X-ray photoconductors can be used as imaging elements in radiography. The x-ray photoconductive film is first charged and then exposed to x-ray radiation imagewise. X-ray photons generate ionized species (charges) as described above. If the material is capable of transporting charges, the absorption of x-ray causes discharge imagewise. The residual surface charges can then be read imagewise by various techniques such as laser scanning, electrometer array, and thin film transistor array.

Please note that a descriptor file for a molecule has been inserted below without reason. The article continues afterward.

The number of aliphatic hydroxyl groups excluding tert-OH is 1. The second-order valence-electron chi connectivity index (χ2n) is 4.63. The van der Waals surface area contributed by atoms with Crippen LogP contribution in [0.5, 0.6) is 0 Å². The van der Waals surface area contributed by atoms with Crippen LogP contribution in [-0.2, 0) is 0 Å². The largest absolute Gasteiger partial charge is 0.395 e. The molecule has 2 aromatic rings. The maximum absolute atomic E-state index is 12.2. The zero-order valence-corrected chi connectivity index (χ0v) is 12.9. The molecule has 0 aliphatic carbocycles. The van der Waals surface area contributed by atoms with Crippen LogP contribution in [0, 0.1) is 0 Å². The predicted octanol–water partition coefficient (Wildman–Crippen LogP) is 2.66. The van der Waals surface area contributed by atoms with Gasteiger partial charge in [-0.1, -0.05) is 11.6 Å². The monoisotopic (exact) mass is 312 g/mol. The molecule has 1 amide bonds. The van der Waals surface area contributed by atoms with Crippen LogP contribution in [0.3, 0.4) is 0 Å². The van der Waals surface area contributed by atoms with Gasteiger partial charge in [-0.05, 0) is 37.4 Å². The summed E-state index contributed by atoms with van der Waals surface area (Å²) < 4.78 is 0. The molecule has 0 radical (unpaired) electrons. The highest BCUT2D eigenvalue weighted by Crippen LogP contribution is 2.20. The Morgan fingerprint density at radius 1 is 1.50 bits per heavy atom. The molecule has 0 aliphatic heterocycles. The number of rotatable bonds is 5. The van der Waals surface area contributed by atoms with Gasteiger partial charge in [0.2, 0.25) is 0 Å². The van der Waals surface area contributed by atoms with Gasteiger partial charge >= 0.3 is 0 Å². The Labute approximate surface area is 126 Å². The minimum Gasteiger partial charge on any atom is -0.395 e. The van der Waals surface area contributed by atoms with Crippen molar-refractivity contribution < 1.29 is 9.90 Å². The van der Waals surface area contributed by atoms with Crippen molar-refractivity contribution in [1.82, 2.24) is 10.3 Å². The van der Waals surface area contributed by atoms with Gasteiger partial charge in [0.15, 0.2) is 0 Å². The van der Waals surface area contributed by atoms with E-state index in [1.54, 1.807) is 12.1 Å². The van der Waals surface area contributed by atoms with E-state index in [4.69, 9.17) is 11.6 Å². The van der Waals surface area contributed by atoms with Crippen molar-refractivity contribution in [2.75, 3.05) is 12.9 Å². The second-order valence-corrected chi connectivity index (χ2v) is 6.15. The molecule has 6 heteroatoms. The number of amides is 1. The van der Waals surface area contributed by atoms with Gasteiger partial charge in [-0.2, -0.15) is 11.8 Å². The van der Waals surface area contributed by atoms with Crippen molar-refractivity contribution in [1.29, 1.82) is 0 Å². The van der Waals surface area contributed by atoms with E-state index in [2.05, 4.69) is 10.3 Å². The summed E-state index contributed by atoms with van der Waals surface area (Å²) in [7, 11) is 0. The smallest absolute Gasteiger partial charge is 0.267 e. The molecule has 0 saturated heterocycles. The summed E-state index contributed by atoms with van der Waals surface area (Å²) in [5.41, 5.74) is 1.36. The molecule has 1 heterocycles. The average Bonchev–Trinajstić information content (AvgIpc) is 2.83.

A useful x-ray photoconductive material therefore has to have the following properties. First, it has to be a good insulator in the dark (i.e., low dark conductivity), capable of forming large area thin film and sustaining high electric field. Most of the inorganics have problems fulfilling these requirements. Good x-ray absorbing inorganics such as HgI2 and BiI3 usually have small band-gaps which means high dark conductivity due to thermal excitation of carriers. Large area thin-films of good x-ray absorbing inorganics are difficult to fabricate and they usually cannot sustain large electric field due to high dark conductivity and the presence of defects. On the other hand, organic polymers excel in this area. They have superior dielectric strength and can be fabricated into large area thin-films by well-established methods such as spin-coating or thermal pressing.